Nanyang Technological University (NTU) students have developed new and practical life-saving innovations inspired from everyday problems, including improving the safety of cyclists on the roads and keeping the dengue menace in check.
A near collision alarm system fitted with an ultrasonic sensor and LED lights, "BikeSense," will alert the cyclist via a beeping alarm, when a vehicle is too close for comfort. At the same time, the system will flash a red light at the rear of the bicycle, to catch the drivers' attention and to warn them to keep at a safe distance.
Another group of students have come up with an auto-close drain cover which will block mosquitoes from entering the drain to breed, while allowing a large amount of water to flow through during heavy downpours. Named "Block-It-Out", the idea arose from the rising epidemic of dengue fever which Singapore is now experiencing.
Other practical inventions include overcoming the problem of domestic helpers falling from high floors and preventing soldiers collapsing from heat strokes.
The "WiseWindow" is a window which can swivel, allowing you to clean both the inside and outside of the window at the same time without risk of leaning out of the window. The invention will not only save time, but more importantly it promotes safety and is elderly friendly.
A heat alarm mounted on a soldier's vest it expected to help prevent heat-related injuries such as heat strokes, which may led to death in serious cases. Named the "Health Emergency Alarm Thermometer System" (HEATS), the device will light up if the soldier's body temperature rises above the norm, which is an early indication of dehydration and heat injury.
These safety devices are some of the winners at the 15th Engineering, Innovation and Design (EID) Open House and competition held on Saturday, 18 May, at NTU, which saw 79 student teams taking part.
EID Chairman, Associate Professor Rajesh Piplani, said many of the students have been inspired to improve and save lives of people after reading the many reports in the media of accident-related deaths.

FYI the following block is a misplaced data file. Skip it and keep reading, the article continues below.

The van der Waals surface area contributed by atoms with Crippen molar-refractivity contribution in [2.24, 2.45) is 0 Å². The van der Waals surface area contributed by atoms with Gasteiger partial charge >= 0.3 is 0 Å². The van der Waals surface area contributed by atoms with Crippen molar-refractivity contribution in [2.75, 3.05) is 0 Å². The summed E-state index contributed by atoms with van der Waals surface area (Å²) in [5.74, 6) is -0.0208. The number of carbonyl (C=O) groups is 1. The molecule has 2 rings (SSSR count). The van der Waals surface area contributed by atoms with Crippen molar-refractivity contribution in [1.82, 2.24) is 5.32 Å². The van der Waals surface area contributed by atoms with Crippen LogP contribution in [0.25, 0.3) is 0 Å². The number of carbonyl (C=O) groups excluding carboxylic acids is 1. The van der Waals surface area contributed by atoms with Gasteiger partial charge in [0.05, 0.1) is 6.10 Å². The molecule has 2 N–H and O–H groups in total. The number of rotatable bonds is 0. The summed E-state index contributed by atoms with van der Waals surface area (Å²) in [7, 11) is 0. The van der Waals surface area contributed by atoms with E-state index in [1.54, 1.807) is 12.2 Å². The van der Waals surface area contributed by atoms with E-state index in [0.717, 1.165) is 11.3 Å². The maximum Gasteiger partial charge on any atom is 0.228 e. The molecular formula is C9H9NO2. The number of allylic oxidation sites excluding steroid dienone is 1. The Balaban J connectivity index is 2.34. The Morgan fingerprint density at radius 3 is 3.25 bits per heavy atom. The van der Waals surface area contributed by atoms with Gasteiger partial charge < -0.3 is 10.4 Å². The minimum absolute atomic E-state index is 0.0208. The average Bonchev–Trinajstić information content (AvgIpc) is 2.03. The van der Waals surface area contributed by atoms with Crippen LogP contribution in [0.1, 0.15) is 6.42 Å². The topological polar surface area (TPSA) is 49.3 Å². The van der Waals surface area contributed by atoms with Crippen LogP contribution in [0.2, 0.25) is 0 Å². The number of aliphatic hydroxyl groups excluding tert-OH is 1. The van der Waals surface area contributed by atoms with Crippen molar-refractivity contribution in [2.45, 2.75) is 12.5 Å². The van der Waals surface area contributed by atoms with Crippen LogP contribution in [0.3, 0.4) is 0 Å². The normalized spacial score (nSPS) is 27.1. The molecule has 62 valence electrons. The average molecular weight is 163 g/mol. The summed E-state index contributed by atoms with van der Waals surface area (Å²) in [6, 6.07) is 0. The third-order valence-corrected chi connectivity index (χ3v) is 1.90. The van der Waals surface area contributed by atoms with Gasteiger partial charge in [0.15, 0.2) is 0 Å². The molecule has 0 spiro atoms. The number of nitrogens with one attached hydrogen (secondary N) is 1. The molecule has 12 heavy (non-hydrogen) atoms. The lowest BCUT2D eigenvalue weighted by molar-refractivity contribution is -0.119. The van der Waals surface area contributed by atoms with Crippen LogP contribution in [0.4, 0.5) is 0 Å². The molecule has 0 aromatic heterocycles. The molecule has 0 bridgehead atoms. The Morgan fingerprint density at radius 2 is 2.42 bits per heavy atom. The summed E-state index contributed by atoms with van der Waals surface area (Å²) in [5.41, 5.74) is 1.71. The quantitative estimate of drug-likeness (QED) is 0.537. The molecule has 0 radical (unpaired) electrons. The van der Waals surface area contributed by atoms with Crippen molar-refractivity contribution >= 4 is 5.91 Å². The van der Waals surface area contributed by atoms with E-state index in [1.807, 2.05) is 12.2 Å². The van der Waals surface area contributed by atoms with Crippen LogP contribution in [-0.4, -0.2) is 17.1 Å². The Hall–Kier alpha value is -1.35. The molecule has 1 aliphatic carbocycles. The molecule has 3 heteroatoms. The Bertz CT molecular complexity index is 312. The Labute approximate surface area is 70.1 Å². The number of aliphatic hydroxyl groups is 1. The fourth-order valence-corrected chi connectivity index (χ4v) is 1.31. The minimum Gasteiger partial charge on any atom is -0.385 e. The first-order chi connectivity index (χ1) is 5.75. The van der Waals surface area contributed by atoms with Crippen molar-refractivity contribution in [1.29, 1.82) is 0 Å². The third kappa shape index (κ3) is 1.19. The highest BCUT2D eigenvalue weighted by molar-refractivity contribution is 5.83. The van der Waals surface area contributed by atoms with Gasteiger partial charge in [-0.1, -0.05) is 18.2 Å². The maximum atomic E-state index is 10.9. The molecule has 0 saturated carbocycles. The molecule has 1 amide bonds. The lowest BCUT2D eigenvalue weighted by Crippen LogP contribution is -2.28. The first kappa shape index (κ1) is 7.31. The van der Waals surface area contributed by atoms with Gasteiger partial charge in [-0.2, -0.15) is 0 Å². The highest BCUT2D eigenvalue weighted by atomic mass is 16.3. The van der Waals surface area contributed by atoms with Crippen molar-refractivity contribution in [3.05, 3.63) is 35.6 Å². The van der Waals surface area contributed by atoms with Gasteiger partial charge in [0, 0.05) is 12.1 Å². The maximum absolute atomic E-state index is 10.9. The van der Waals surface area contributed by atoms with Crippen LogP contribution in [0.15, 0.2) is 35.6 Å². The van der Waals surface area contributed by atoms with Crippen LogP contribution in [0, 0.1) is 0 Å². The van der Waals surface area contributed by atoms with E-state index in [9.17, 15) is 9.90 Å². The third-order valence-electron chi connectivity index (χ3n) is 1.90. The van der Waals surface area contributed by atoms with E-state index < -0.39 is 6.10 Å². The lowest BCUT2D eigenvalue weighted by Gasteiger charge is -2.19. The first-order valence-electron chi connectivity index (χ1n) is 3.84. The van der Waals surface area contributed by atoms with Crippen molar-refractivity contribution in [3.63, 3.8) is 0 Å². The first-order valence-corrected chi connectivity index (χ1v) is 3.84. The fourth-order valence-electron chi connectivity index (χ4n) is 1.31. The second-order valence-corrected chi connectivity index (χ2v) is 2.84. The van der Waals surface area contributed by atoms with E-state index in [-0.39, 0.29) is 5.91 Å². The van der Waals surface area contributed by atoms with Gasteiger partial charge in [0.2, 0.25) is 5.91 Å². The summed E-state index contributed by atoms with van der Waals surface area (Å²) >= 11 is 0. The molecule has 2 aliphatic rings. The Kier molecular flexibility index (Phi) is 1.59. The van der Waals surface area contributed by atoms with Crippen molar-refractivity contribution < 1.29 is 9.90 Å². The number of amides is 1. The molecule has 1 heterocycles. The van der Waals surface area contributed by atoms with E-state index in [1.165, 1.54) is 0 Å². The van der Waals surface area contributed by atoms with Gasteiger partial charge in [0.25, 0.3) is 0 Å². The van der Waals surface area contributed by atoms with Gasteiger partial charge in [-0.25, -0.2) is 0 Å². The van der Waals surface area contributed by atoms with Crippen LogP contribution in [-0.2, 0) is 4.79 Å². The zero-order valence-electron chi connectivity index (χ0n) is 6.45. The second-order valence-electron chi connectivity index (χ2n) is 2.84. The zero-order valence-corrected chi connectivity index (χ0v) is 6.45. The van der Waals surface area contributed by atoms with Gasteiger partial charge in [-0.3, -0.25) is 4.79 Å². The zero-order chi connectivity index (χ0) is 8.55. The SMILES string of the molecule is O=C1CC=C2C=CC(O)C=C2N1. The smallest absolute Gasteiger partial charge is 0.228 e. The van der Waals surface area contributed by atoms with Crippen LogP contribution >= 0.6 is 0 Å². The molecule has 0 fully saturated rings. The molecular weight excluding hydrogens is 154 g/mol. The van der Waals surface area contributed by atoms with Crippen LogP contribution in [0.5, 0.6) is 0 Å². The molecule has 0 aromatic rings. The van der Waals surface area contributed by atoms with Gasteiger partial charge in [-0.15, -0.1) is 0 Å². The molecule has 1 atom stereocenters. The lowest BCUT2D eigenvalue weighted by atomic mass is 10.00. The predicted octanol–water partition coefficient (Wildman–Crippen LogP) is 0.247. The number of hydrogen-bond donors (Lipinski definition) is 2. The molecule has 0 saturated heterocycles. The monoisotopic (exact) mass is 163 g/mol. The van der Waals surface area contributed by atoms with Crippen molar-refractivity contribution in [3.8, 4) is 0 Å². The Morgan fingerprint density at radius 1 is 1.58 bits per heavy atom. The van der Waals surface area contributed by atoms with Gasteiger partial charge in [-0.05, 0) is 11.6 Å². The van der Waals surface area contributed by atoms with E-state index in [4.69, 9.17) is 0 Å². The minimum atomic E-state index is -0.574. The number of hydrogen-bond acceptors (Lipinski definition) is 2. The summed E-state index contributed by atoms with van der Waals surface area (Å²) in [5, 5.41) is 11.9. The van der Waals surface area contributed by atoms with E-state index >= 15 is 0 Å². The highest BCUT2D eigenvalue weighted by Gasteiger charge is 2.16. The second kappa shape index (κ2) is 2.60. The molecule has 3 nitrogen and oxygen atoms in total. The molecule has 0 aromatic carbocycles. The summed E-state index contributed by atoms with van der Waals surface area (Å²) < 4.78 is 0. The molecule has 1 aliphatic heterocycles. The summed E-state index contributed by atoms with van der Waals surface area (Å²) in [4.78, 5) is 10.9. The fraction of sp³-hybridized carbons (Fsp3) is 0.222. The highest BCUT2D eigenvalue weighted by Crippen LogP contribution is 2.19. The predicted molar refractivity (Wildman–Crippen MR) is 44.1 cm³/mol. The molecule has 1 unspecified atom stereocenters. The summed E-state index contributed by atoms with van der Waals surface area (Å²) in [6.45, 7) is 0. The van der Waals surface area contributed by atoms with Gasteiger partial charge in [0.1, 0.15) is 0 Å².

"Recently, there have been reports of fatalities involving cyclists and also accidents involving pickup trucks, people suffering from heat injuries during training and workplace falls, which students are made aware of and are encouraged to develop solutions for," said Prof Piplani.
"Creating innovative devices which overcomes real problems is an integral part of the education process at NTU, because we want to instil a sense of responsibility in our students, pushing them to think out of the box while having to employ engineering concepts and knowledge learnt in classes. The process of applying theoretical knowledge is not easily taught, so NTU's Engineering, Innovation and Design course gives them the chance to learn such skills through hands-on work."
The annual event showcases prototypes designed and built by Year Two students from the School of Mechanical and Aerospace Engineering, who have taken the EID course as part of their curriculum. EID requires students to identify a real life problem, devise a solution for it, and develop a prototype and a business plan to market the idea.
This year 580 students submitted projects in five categories: Lifestyle, Design & Innovation, Energy & Environment, Health & Assistive Technology, and Safety & Security. In each category, the top teams bag cash prizes of $1,200, $800, and $500 for the first, second, and third place respectively.
For the Safety & Security category, BikeSense and WiseWindow won first and second prize respectively. HEATS won second prize in the Health & Assistive Technology while Block-It-Out also won the second prize in the Energy and Environment Category.
Teams are judged by alumni engineers and industry players, based on potential market value, technological innovation, cost (development and material) and the 'X-factor'. ST Engineering is the event's sponsor.
Explore further: ESA investigates an alternative, environmental-friendly method of corrosion resistance